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Every Day is a Battle

While my eczema has been at a sustainable level for treatment, some days are better than others. There are days when I feel invincible - no itching or flare-ups, and I can get a great workout in without worry. And there are days when it's the exact opposite.

The days with eczema flares

When I have flare-ups, there are times I fear that my skin will go back to the way it was when I had my first flare-up. When this happens, I think to myself:

  • "What could have triggered the flare?"
  • "Have I taken my allergy medication?"
  • "Have I applied enough lotion or need more to the inflamed area?"
  • "What could it possibly be this time?"
  • "I'm doing my daily routine, which was effective yesterday, so why isn't it today?


Itching has become the norm

The boils still come and go, which can be frustrating at times. The worst part about my flare-ups is that I can't cover the ones around my eyes that are uncontrollably itchy. Speaking of itchy, has this become the norm for you? Is itching your second nature? It has become the norm for me.

I would be focused on a task, and I would itch. I tend not to be as bothered by it as I used to. The only time it becomes an issue is when I cut my nails and itched my way to an open wound. My open wounds take much longer to heal than they once did. Some days are better than others. No matter what, I continue to push through, knowing that my flare-ups are temporary.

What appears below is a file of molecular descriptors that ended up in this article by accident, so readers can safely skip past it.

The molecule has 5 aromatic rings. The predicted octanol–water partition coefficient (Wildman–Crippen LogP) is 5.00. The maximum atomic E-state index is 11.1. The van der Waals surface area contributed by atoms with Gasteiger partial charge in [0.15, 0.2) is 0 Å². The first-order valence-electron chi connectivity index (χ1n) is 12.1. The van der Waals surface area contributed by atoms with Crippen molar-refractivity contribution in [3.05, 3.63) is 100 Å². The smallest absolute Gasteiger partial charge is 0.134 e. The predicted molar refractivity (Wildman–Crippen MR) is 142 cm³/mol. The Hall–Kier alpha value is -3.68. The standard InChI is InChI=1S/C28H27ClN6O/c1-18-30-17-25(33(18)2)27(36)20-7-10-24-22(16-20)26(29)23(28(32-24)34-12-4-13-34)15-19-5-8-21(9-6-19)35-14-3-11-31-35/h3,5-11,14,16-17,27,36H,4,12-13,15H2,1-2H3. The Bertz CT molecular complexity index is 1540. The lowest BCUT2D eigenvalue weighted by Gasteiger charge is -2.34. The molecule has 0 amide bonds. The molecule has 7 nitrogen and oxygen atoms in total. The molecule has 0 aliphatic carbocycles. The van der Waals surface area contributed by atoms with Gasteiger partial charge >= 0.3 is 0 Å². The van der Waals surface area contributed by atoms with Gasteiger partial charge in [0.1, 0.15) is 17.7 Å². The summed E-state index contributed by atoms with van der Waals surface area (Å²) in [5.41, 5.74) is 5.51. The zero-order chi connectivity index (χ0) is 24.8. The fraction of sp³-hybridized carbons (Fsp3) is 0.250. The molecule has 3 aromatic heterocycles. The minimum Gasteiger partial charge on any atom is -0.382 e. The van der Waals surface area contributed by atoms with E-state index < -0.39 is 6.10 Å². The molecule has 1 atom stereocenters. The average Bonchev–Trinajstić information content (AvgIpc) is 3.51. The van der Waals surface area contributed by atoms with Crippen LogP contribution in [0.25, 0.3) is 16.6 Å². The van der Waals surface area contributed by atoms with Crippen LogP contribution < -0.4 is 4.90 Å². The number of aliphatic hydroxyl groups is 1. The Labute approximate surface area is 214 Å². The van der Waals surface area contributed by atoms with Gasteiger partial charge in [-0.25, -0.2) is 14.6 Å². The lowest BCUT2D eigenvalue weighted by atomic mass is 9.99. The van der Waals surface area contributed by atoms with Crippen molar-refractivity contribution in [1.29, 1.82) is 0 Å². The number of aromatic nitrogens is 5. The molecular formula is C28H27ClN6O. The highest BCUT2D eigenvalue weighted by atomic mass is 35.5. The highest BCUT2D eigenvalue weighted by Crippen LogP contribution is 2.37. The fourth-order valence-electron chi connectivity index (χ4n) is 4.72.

You are not alone

I used to have the mindset of "Why me?" and "Why is this happening to me?" I found myself beating myself up and going on an emotional rollercoaster. I would isolate myself from people, thinking they wouldn't understand what I was going through. My mindset started to shift when I began to heal, and I would have a small conversations with my close friends. As I grew more comfortable speaking about my condition, I was taken aback by the replies I received. Some were supportive and helpful suggestions about some good ointments and treatments to take. Others shared relatable experiences, whether their kids or someone they knew had eczema. Having the support system of my friends, family, and this community has allowed me to speak more openly about this topic knowing their support is there whenever I need it.

It starts with you

When it comes to having eczema, I realized that over time, I am responsible for my health and my emotional and physical wellbeing. While there were helpful doctors during my healing journey, I found that I had to adjust things in my life that I was accustomed to. Some things that once worked and are no longer helpful. I had to adjust my eating, sleeping, and skincare routines. They were and haven't been easy at times (I know because I'm human). I've also researched, read articles, and found a routine for the best practices to keep my skin stable. My advice: Find a routine, regimen, something that incorporates self-care to take care of yourself.

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This article represents the opinions, thoughts, and experiences of the author; none of this content has been paid for by any advertiser. The AtopicDermatitis.net team does not recommend or endorse any products or treatments discussed herein. Learn more about how we maintain editorial integrity here.

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